As a shorthand you can destructure to variables with the same name as the properties. For example

var {x,y}={x:1,y:2};

which is a short form of

var {x:x,y:y}={x:1,y:2};

You should be able to see that Array destructuring is a lot like the way arguments is unpacked into the parameter variables and the similarity is more than skin deep.

For example, you don’t have to unpack all of the elements of an Array, you can use the rest notation to set an Array to take any part of the source Array that isn’t used and finally you can set default values.

For example:

var [a,b,c=3,...d]=[1,2];

assigns 1 to a, 2 to b, 3 to c and d is an Array of length 0 and

var [a,b,c=3,...d]=[0,1,2,3,4,5];

assigns 0 to a, 1 to b, 2 to c and d is [3,4,5].. Notice that the default value is only used if the source element is undefined. Also keep in mind that default values can be arbitrary expressions that evaluate to objects.

So to summarize:

  • You don't have to define any parameter when you create a function.
  • Any arguments that you specify when you call the function are packed into arguments an Array like object.
  • If you want to pass an array of values to become the arguments object you can use the ES2015 spread operator ...
  • You can set a final parameter to accept the part of the arguments object that wasn't unpacked using the rest operator ...
  • If you do define parameters in the function declaration then the arguments object is destructured into them.
  • You can use destructuring on other arrays and objects.
  • ES205 adds default values to parameters which is exactly like the way you would have done it in ES5.



This is an extract from the book Just JavaScript by Ian Elliot.

Buy Now: from your local Amazon

Just JavaScript 
An Idiomatic Approach


A Radical Look At JavaScript


Most books on JavaScript either compare it to the better known class based languages such as Java or C++ and even go on to show you how to make it look like the one of these.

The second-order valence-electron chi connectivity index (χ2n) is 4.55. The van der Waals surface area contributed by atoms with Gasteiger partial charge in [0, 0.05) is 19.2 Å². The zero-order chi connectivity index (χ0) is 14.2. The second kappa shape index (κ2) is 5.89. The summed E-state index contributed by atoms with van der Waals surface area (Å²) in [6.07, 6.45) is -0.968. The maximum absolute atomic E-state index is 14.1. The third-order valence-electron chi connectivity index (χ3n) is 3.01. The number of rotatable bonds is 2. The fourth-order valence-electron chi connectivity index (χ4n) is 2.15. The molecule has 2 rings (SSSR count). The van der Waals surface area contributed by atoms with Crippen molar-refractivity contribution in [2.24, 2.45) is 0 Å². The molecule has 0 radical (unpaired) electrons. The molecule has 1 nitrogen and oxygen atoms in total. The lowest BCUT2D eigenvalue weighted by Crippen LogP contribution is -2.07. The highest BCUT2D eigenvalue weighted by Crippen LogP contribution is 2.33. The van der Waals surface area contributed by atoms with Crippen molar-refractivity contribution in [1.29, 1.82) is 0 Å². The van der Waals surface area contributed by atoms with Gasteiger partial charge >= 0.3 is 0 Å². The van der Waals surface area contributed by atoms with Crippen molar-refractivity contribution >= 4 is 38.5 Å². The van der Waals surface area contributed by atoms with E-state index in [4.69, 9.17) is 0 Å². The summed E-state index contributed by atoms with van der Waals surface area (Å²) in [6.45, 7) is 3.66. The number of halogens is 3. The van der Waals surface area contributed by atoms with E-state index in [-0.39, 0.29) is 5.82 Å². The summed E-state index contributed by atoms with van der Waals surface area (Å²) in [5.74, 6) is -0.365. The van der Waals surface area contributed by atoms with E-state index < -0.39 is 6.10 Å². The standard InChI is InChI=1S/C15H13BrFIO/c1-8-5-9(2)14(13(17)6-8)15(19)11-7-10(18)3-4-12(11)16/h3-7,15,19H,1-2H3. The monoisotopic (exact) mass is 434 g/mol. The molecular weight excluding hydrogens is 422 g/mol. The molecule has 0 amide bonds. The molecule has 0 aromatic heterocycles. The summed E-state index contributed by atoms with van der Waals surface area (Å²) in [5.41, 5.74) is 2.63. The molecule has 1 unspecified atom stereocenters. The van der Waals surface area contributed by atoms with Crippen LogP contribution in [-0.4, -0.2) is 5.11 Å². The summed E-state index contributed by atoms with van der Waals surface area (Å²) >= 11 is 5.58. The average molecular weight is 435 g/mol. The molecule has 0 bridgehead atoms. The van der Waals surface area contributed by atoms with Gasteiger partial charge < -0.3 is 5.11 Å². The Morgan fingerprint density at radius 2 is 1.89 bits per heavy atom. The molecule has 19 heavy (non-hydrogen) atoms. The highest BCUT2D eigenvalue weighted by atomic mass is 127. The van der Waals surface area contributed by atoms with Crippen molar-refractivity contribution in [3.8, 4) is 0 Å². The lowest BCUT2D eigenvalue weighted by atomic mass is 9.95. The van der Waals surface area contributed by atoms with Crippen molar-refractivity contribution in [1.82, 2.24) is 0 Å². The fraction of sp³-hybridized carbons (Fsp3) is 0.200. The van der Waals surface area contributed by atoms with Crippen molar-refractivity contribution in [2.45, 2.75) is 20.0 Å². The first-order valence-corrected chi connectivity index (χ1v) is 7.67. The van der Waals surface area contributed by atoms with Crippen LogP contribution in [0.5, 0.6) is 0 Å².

Just JavaScript is an experiment in telling JavaScript's story "just as it is" without trying to apologise for its lack of class or some other feature. The broad features of the story are very clear but some of the small details may need working out along the way - hence the use of the term "experiment". Read on, but don't assume that you are just reading an account of Java, C++ or C# translated to JavaScript - you need to think about things in a new way. 

Just JavaScript is a radical look at the language without apologies.


  1. JavaScript – Essentially Different
  2. In The Beginning Was The Object
  3. Real World Objects 
  4. The Function Object
          Extract - The Function Object
          Extract - Function Object Self Reference
  5. The Object Expression
  6. Function Scope, Lifetime & Closure
    Extract Scope, Lifetime & Closure
    Extract Execution Context ***NEW!
  7. Parameters, Returns and Destructuring
         Extract - Parameters, and Destructuring
  8. How Functions Become Methods
  9. Object Construction
         Extract: - Object Factories
  10. The Prototype
         Extract - ES2015 Class and Extends
  11. Inheritance and Type
  12. The Search For Type
  13. Property Checking

Buy Now: from your local Amazon

Also by Ian Elliot 
JavaScript Async: Events, Callbacks, Promises and Async Await
Just jQuery: The Core UI 
Just jQuery: Events, Async & AJAX  





To be informed about new articles on I Programmer, sign up for our weekly newsletter, subscribe to the RSS feed and follow us on Twitter, Facebook or Linkedin.

kotlin book



or email your comment to: comments@i-programmer.info

Last Updated ( Monday, 05 March 2018 )